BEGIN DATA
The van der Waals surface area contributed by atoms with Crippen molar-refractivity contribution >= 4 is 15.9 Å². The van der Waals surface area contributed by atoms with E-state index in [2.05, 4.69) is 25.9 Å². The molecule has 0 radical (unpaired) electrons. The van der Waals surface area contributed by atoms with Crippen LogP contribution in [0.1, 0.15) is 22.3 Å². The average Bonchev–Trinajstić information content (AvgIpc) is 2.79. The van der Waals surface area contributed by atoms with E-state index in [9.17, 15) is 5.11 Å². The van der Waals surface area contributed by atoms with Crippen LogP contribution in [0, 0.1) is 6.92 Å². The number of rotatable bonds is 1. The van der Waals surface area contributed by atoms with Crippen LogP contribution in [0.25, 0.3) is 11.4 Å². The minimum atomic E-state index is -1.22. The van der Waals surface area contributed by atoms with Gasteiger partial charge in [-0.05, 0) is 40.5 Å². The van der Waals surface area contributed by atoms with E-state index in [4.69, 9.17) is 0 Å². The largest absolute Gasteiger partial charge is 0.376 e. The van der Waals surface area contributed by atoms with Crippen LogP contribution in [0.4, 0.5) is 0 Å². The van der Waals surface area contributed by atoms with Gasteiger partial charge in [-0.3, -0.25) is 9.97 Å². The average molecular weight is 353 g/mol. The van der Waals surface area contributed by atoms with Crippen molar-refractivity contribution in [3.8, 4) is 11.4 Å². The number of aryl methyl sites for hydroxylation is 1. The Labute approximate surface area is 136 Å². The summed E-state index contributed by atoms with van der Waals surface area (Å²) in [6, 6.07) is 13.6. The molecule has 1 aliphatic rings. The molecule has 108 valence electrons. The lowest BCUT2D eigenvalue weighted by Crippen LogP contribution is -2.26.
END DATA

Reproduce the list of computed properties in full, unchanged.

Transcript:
The van der Waals surface area contributed by atoms with Crippen molar-refractivity contribution >= 4 is 15.9 Å². The van der Waals surface area contributed by atoms with E-state index in [2.05, 4.69) is 25.9 Å². The molecule has 0 radical (unpaired) electrons. The van der Waals surface area contributed by atoms with Crippen LogP contribution in [0.1, 0.15) is 22.3 Å². The average Bonchev–Trinajstić information content (AvgIpc) is 2.79. The van der Waals surface area contributed by atoms with E-state index in [9.17, 15) is 5.11 Å². The van der Waals surface area contributed by atoms with Crippen LogP contribution in [0, 0.1) is 6.92 Å². The number of rotatable bonds is 1. The van der Waals surface area contributed by atoms with Crippen LogP contribution in [0.25, 0.3) is 11.4 Å². The minimum atomic E-state index is -1.22. The van der Waals surface area contributed by atoms with Gasteiger partial charge in [-0.05, 0) is 40.5 Å². The van der Waals surface area contributed by atoms with E-state index in [4.69, 9.17) is 0 Å². The largest absolute Gasteiger partial charge is 0.376 e. The van der Waals surface area contributed by atoms with Crippen LogP contribution in [0.4, 0.5) is 0 Å². The van der Waals surface area contributed by atoms with Gasteiger partial charge in [-0.3, -0.25) is 9.97 Å². The average molecular weight is 353 g/mol. The van der Waals surface area contributed by atoms with Crippen molar-refractivity contribution in [3.8, 4) is 11.4 Å². The number of aryl methyl sites for hydroxylation is 1. The Labute approximate surface area is 136 Å². The summed E-state index contributed by atoms with van der Waals surface area (Å²) in [6, 6.07) is 13.6. The molecule has 1 aliphatic rings. The molecule has 108 valence electrons. The lowest BCUT2D eigenvalue weighted by Crippen LogP contribution is -2.26.